through the use of satellite data sets of different spectral channels. It could be B1, B2 and
B4 data of the LISS-II sensor. Obviously, a composite image can be produced on the other
basis and composition according to different spectral ranges available in various
commercial satellites. In our case, we have calculated a specialized composite image using
three indices: NDSI (Eq. (2)), water index (Eq. (6)) and NDVI (Eq. (4)). Then we have
applied to that image an ISOCLUST module of IDRISI for Windows under unsupervised
classification procedure. The result is shown in Fig. 6 where salt-affected areas are
identified in white tones in the resulted image. The comparison with topographic maps

Fig. 6. Unsupervised classification (using the ISOCLUST Module) relative to salinity (white), vegetation (gray)
and water bodies (dark).

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proves reliable results of the classification procedure adopted. One of the main advantages
of the described procedure is that water objects can be classified correctly in this case with a
high probability of success.
The next example of classification of satellite data described below uses a different
approach based on the principal component analysis. This sort of analysis of a set of images
produces a new set of images, i.e., components that are uncorrelated with each other and
explain progressively less of the variance found in the original set of spectral bands. In our
case, we have built principal components (PCACMPi) with the use of all satellite
measurements: B1, B2, B3 and B4 spectral bands. Results show that the first component
explains 92.52% of the variance in the original set of band and the second one explains
6.81% of variance, giving together more than 99%. The percentage of the first component
(PCACMP1) was not enough to use it alone for classification. We have, therefore, taken the
two first components and produced a composite image using as the following:
PCACMP2 6  PCACMP2 36  PCACMP1

(8)

where, PCACMPi is the ith component in the principal component analysis.


The described composite image has been used as a base for unsupervised classification
(ISOCLUST module). The analysis of the results (Fig. 7) proves also a good quality of
classification. The classes Salt, Crop, Canal and Lake are delineated correctly in
the displayed part of the satellite image (Fig. 7), which was observed as the most difficult

Fig. 7. Classified results after principal components analysis of LISS-II data.

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land-use/cover area in the classification procedure. We have applied this procedure to


different scenes taken at different times in the year (Table 2) to check the potential of PCA
approach. It always produced good results for classification of salinity prone areas when
compared with the available topographic sheets and field reports/maps of WAPDA.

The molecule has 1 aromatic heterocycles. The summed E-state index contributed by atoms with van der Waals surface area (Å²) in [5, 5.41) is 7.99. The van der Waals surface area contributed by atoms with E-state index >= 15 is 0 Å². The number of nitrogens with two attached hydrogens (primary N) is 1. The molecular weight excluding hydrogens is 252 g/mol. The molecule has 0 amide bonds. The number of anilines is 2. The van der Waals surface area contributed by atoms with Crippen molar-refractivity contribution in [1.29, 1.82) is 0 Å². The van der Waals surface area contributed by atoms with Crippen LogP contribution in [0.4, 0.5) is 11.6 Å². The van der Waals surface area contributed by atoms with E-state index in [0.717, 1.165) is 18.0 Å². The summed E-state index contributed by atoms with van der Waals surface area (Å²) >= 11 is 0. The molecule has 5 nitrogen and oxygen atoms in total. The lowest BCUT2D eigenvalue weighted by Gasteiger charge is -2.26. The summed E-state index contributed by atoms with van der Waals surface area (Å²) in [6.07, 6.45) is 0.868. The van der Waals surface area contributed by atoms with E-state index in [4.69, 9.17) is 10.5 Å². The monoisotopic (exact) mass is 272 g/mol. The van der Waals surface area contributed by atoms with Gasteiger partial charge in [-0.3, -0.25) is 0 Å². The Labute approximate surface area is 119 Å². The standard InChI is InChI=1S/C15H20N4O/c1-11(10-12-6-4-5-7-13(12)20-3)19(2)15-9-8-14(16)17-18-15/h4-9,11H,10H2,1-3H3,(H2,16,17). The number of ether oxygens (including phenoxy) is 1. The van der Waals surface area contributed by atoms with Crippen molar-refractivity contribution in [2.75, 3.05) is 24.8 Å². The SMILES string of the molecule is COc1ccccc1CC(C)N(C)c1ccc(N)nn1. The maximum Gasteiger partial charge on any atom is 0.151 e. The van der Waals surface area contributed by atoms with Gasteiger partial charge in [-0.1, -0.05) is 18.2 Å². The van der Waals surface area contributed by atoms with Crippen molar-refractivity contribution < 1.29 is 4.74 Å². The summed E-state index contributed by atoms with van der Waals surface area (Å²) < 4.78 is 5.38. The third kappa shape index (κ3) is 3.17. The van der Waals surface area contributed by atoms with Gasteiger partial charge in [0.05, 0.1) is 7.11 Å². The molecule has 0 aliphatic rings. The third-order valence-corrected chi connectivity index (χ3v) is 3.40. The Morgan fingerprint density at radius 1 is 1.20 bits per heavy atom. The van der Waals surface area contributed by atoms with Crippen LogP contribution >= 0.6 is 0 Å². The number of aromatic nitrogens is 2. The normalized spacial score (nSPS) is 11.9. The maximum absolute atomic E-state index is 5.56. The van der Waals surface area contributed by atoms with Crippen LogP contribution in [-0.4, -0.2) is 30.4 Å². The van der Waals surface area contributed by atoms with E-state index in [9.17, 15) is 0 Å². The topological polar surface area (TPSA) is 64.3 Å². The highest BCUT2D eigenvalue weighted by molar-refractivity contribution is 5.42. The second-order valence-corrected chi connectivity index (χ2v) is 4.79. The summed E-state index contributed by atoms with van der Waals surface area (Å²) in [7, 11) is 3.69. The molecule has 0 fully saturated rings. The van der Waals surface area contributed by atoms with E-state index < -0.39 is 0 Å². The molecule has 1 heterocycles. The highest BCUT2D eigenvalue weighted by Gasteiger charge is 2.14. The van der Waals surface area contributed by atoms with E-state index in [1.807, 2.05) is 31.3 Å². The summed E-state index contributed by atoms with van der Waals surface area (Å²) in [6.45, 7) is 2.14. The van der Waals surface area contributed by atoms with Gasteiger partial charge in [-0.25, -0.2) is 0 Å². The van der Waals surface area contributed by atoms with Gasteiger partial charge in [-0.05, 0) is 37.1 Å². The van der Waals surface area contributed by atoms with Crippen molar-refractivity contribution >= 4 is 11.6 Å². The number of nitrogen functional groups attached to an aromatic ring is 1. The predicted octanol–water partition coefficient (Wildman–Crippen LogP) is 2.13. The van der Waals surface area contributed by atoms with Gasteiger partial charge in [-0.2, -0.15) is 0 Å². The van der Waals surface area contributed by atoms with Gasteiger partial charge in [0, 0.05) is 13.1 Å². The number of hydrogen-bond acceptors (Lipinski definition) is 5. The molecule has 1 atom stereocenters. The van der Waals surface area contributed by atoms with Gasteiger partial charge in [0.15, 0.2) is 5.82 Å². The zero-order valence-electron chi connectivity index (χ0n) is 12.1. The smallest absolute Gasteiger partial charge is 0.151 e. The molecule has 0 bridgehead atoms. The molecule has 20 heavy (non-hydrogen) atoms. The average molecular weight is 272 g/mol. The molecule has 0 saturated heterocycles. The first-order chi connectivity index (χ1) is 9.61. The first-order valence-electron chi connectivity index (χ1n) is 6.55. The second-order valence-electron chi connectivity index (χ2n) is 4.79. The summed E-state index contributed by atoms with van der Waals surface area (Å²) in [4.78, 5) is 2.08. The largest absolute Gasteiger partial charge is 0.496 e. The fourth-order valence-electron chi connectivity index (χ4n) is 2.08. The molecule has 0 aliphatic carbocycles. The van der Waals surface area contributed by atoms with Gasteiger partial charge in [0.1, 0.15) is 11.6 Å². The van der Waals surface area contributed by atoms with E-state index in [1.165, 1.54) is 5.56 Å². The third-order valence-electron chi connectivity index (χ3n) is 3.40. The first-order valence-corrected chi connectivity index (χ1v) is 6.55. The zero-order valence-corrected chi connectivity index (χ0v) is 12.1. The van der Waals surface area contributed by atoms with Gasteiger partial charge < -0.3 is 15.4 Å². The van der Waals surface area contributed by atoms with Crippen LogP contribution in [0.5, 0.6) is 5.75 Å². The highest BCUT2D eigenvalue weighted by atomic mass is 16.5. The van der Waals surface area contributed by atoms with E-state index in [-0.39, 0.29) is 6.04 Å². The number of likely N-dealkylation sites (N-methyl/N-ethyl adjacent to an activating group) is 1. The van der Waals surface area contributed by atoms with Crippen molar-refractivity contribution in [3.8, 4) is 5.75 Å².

However, some other classes like Town, Bare land and some Crop types have not
come-up with clear difference in PCA analysis.

5. Conclusions
The two most suitable solutions producing the best results for assessing saline lands
using LISS-II sensor data were the selection of third channel due to its substantial higher
spectral reflectance compared to other wavelength ranges, and the NDVI or NDSI indices,
that are same in their absolute values.
The main difficulty in retrieval of salt-affected areas from satellite data is to distinguish
between Salt and Town classes. This can be overcome using up-to-date topographic
maps to get information about the settlement/urban area boundaries and excluding it after
vectorizing from the calculation process while monitoring salt-affected soils. The other
possibility when that information is not available is to avoid using satellite scenes where
such distinction cannot be made but other images taken at different times. The optimal time
period for taking satellite data (IRS LISS-II) in order to assess salt-affected soils in the test
area with the NDVI (NDSI) index is March to avoid spectral confusion of mixing with
urban areas that is occurring in peek summers times.
To identify various types of water objects (channels, rivers and waterlogged areas) the
newly developed water index may be used, which is capable to correctly differentiate water
objects; it can be used with confidence for the classification of waterlogged areas. This
became possible because of using a B4 stretched image (NIR) of the LISS-II sensor in the
model used for classification procedure.
It is concluded that a simple but practical approach based on remote sensing
indicators as well as the specialized classification procedures through PCA has shown
promising potential in delineating the hydrosalinized degraded lands for this specific
area using LISS-II data. This approach is the first study adopted for the selected area of
Indus basin (Pakistan) using the LISS-II sensor of IRS-1B satellite. The approach stated
above has also been carried out in further studies to monitor and assess the status and
cause-effect relationships of waterlogging, groundwater quality indicators and salinization through an integrated methodology of remotely sensed and field data as input for
GIS analysis.

Acknowledgements
The authors are grateful to the Japan Society for the Promotion of Sciences (JSPS) for
the fellowship provided for this research study. Thanks are due to Dr. S. Uchida of Japan
International Research Center for Agricultural Sciences (JIRCAS) for providing the IRS1B satellite data, and the International Waterlogging and Salinity Research Institute

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(IWASRI), Lahore, Pakistan, for providing the necessary field data, maps and reports used
in the study analysis. We also acknowledge the contributions of the reviewers of this
manuscript.